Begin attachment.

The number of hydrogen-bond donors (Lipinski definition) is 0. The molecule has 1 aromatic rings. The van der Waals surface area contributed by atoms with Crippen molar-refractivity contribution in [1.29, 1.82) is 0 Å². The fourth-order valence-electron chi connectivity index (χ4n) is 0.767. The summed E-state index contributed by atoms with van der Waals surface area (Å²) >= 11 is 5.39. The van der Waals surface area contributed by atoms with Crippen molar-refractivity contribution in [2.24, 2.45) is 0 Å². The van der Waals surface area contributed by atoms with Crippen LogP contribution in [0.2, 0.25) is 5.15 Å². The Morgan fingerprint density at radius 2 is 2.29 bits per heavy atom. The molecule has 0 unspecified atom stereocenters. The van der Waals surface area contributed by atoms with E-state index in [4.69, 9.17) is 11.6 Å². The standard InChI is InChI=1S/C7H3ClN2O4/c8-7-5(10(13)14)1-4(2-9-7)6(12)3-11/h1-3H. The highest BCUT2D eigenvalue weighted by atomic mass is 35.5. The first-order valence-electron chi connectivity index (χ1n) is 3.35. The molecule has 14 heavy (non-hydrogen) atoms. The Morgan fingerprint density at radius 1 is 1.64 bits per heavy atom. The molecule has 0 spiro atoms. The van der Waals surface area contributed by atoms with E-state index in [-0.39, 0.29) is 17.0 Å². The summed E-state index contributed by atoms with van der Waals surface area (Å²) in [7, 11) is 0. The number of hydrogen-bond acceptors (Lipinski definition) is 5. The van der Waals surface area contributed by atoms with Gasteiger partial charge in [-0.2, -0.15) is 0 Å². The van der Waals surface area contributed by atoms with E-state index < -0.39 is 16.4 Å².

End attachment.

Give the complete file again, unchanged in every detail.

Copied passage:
The number of hydrogen-bond donors (Lipinski definition) is 0. The molecule has 1 aromatic rings. The van der Waals surface area contributed by atoms with Crippen molar-refractivity contribution in [1.29, 1.82) is 0 Å². The fourth-order valence-electron chi connectivity index (χ4n) is 0.767. The summed E-state index contributed by atoms with van der Waals surface area (Å²) >= 11 is 5.39. The van der Waals surface area contributed by atoms with Crippen molar-refractivity contribution in [2.24, 2.45) is 0 Å². The van der Waals surface area contributed by atoms with Crippen LogP contribution in [0.2, 0.25) is 5.15 Å². The Morgan fingerprint density at radius 2 is 2.29 bits per heavy atom. The molecule has 0 unspecified atom stereocenters. The van der Waals surface area contributed by atoms with E-state index in [4.69, 9.17) is 11.6 Å². The standard InChI is InChI=1S/C7H3ClN2O4/c8-7-5(10(13)14)1-4(2-9-7)6(12)3-11/h1-3H. The highest BCUT2D eigenvalue weighted by atomic mass is 35.5. The first-order valence-electron chi connectivity index (χ1n) is 3.35. The molecule has 14 heavy (non-hydrogen) atoms. The Morgan fingerprint density at radius 1 is 1.64 bits per heavy atom. The molecule has 0 spiro atoms. The van der Waals surface area contributed by atoms with E-state index in [-0.39, 0.29) is 17.0 Å². The summed E-state index contributed by atoms with van der Waals surface area (Å²) in [7, 11) is 0. The number of hydrogen-bond acceptors (Lipinski definition) is 5. The van der Waals surface area contributed by atoms with Gasteiger partial charge in [-0.2, -0.15) is 0 Å². The van der Waals surface area contributed by atoms with E-state index < -0.39 is 16.4 Å².